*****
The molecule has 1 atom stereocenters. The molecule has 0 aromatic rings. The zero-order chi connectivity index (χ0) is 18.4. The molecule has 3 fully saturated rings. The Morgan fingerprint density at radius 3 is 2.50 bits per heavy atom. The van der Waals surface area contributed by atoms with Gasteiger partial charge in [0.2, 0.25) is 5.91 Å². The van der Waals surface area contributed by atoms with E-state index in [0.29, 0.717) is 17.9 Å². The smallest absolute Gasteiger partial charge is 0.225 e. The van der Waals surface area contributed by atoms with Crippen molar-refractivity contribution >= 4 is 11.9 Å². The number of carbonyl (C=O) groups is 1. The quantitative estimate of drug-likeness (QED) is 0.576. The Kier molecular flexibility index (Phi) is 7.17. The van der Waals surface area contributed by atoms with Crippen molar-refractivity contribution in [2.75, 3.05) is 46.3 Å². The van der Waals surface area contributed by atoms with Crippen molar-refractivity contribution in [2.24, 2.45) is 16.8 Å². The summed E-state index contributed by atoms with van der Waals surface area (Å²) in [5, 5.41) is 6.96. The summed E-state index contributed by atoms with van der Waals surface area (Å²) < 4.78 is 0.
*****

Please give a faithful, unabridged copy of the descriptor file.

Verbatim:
The molecule has 1 atom stereocenters. The molecule has 0 aromatic rings. The zero-order chi connectivity index (χ0) is 18.4. The molecule has 3 fully saturated rings. The Morgan fingerprint density at radius 3 is 2.50 bits per heavy atom. The van der Waals surface area contributed by atoms with Gasteiger partial charge in [0.2, 0.25) is 5.91 Å². The van der Waals surface area contributed by atoms with E-state index in [0.29, 0.717) is 17.9 Å². The smallest absolute Gasteiger partial charge is 0.225 e. The van der Waals surface area contributed by atoms with Crippen molar-refractivity contribution >= 4 is 11.9 Å². The number of carbonyl (C=O) groups is 1. The quantitative estimate of drug-likeness (QED) is 0.576. The Kier molecular flexibility index (Phi) is 7.17. The van der Waals surface area contributed by atoms with Crippen molar-refractivity contribution in [2.75, 3.05) is 46.3 Å². The van der Waals surface area contributed by atoms with Crippen molar-refractivity contribution in [2.24, 2.45) is 16.8 Å². The summed E-state index contributed by atoms with van der Waals surface area (Å²) in [5, 5.41) is 6.96. The summed E-state index contributed by atoms with van der Waals surface area (Å²) < 4.78 is 0.